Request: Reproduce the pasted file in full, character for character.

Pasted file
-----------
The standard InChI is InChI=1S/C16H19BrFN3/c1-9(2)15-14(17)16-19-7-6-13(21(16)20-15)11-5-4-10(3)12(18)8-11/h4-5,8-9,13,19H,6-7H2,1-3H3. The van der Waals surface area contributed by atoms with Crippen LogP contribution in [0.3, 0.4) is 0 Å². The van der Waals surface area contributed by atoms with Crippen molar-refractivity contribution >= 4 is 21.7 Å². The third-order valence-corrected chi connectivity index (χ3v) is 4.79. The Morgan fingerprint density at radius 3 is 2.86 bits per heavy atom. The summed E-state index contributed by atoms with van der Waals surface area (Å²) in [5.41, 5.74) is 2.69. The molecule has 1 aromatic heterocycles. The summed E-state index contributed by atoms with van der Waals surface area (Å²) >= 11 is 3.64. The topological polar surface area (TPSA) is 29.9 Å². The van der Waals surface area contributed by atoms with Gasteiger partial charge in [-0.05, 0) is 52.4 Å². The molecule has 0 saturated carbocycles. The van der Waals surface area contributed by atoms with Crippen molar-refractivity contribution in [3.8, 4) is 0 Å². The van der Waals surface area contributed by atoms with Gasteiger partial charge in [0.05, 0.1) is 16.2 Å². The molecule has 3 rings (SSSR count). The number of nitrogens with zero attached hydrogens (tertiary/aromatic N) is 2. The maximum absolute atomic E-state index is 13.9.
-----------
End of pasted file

The standard InChI is InChI=1S/C16H19BrFN3/c1-9(2)15-14(17)16-19-7-6-13(21(16)20-15)11-5-4-10(3)12(18)8-11/h4-5,8-9,13,19H,6-7H2,1-3H3. The van der Waals surface area contributed by atoms with Crippen LogP contribution in [0.3, 0.4) is 0 Å². The van der Waals surface area contributed by atoms with Crippen molar-refractivity contribution >= 4 is 21.7 Å². The third-order valence-corrected chi connectivity index (χ3v) is 4.79. The Morgan fingerprint density at radius 3 is 2.86 bits per heavy atom. The summed E-state index contributed by atoms with van der Waals surface area (Å²) in [5.41, 5.74) is 2.69. The molecule has 1 aromatic heterocycles. The summed E-state index contributed by atoms with van der Waals surface area (Å²) >= 11 is 3.64. The topological polar surface area (TPSA) is 29.9 Å². The van der Waals surface area contributed by atoms with Gasteiger partial charge in [-0.05, 0) is 52.4 Å². The molecule has 0 saturated carbocycles. The van der Waals surface area contributed by atoms with Crippen molar-refractivity contribution in [3.8, 4) is 0 Å². The van der Waals surface area contributed by atoms with Gasteiger partial charge in [0.05, 0.1) is 16.2 Å². The molecule has 3 rings (SSSR count). The number of nitrogens with zero attached hydrogens (tertiary/aromatic N) is 2. The maximum absolute atomic E-state index is 13.9.